3° The recent shift in the Commission’s approach towards Article 22 EUMR does not violate the principle of protection of legitimate expectation
Finally, Illumina argued that the recent shift in the commission’s guidance on Article 22 violated its legitimate expectations since, at the time it agreed on the concentration with Grail, the Commission did not accept referral requests for concentrations that did not fall within the scope of national merger control rules. To that end, it pointed out to a specific speech made by Margrethe Vestager in September 2020 in which she confirmed that, at the time, the Commission was discouraging Member States to make use of such referral requests and that a change of approach would take place in the future. Illumina and Grail emphasized the clear and unconditional nature of that speech, as regards the process and timing of the implementation of the new referral policy. They also reminded that the Commission’s guidance on the application of the referral mechanism of Article 22 was adopted after the Invitation Letter was sent, without public consultation.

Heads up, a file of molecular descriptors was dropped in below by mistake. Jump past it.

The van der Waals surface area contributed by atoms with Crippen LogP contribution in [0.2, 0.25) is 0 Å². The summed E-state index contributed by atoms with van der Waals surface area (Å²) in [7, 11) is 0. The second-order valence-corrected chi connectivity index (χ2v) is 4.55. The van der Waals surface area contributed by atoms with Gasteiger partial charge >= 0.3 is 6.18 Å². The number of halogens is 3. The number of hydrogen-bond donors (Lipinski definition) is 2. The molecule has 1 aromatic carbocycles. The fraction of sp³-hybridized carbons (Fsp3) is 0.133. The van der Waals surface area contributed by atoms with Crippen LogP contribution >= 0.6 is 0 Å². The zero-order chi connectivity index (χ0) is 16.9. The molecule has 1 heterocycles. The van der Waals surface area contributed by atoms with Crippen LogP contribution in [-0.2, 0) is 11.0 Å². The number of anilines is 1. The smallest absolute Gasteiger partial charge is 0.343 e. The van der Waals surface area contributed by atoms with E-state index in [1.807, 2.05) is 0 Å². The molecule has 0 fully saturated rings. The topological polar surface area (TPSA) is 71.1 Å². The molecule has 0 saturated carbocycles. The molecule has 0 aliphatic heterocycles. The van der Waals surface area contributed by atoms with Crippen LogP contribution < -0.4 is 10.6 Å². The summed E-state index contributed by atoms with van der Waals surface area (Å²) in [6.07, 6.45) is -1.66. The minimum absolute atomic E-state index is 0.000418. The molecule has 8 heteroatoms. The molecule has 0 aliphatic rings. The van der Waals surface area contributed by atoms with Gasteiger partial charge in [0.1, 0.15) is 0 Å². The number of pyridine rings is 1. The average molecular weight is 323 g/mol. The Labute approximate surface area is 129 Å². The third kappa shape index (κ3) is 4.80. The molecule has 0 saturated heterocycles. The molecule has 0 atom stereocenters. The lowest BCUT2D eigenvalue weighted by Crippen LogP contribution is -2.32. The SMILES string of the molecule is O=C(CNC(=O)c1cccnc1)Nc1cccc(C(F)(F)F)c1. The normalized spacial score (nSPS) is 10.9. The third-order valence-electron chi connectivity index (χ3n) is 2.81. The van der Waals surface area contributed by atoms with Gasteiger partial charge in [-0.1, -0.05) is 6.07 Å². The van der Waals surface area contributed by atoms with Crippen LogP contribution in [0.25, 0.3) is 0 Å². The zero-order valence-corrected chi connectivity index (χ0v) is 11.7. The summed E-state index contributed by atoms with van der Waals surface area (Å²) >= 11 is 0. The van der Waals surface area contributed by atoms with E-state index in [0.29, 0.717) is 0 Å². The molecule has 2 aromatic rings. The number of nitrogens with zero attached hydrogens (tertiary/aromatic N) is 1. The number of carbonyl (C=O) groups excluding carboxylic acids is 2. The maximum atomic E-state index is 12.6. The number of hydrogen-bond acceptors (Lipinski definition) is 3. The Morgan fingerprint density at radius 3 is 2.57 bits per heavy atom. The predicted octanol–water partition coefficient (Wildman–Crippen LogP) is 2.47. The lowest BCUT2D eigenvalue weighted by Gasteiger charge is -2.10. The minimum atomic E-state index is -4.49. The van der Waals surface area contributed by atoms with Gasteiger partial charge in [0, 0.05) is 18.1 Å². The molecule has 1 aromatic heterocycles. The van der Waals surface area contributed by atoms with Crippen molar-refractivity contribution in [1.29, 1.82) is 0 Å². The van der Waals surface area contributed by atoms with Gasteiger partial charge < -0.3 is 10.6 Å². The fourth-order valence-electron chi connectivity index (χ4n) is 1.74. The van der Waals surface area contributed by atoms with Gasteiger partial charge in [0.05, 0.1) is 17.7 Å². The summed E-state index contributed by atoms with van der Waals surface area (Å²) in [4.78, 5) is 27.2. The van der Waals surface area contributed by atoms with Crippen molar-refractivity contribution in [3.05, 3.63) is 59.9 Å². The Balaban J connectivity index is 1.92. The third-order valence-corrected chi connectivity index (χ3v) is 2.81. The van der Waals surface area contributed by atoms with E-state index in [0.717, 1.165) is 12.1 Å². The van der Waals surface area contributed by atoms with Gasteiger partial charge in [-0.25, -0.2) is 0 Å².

However, the Court dismissed such argumentation, reminding that a party’s right to rely on the principle of the protection of legitimate expectations presupposes the fulfilment of certain conditions set by the case law, notably that “precise, unconditional and consistent assurances originating from authorised, reliable sources have been given to the person concerned by the competent authorities of the European Union” and “has led him or her to entertain well-founded expectations.” In the present case, the Court held that Illumina failed to demonstrate the existence of such assurances. In particular, with regard to Margrethe Vestager’s speech that Illumina relied upon, the Court found that the Vice-President of the Commission simply stated in her general policy speech that it was time to change that past practice but did not make any commentary on the transaction. And since the speech occurred months before the transaction was even publicly announced, that speech could not contain precise, unconditional and consistent assurances in relation to the treatment of that specific concentration.